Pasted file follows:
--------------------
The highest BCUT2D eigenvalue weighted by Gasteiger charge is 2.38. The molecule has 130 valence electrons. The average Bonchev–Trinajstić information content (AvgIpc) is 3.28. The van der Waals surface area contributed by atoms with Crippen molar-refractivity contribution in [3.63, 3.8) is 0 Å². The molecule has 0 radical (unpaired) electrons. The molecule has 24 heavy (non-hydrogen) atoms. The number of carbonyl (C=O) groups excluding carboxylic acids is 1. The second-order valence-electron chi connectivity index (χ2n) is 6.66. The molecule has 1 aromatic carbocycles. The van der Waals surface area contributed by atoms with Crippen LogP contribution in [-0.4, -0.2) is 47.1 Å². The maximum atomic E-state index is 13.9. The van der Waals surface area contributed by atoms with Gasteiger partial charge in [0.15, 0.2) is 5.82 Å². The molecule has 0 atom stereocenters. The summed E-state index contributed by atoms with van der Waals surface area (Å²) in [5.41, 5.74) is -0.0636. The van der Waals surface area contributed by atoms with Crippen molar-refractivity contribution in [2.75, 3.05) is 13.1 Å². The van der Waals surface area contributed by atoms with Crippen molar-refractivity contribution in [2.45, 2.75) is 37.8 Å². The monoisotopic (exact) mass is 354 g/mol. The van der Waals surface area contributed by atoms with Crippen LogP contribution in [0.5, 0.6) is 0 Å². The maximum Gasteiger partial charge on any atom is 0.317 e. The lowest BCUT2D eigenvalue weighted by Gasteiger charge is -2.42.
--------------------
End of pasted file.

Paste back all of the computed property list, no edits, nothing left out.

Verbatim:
The highest BCUT2D eigenvalue weighted by Gasteiger charge is 2.38. The molecule has 130 valence electrons. The average Bonchev–Trinajstić information content (AvgIpc) is 3.28. The van der Waals surface area contributed by atoms with Crippen molar-refractivity contribution in [3.63, 3.8) is 0 Å². The molecule has 0 radical (unpaired) electrons. The molecule has 24 heavy (non-hydrogen) atoms. The number of carbonyl (C=O) groups excluding carboxylic acids is 1. The second-order valence-electron chi connectivity index (χ2n) is 6.66. The molecule has 1 aromatic carbocycles. The van der Waals surface area contributed by atoms with Crippen LogP contribution in [-0.4, -0.2) is 47.1 Å². The maximum atomic E-state index is 13.9. The van der Waals surface area contributed by atoms with Gasteiger partial charge in [0.15, 0.2) is 5.82 Å². The molecule has 0 atom stereocenters. The summed E-state index contributed by atoms with van der Waals surface area (Å²) in [5.41, 5.74) is -0.0636. The van der Waals surface area contributed by atoms with Crippen molar-refractivity contribution in [2.75, 3.05) is 13.1 Å². The van der Waals surface area contributed by atoms with Crippen molar-refractivity contribution in [2.45, 2.75) is 37.8 Å². The monoisotopic (exact) mass is 354 g/mol. The van der Waals surface area contributed by atoms with Crippen LogP contribution in [0.5, 0.6) is 0 Å². The maximum Gasteiger partial charge on any atom is 0.317 e. The lowest BCUT2D eigenvalue weighted by Gasteiger charge is -2.42.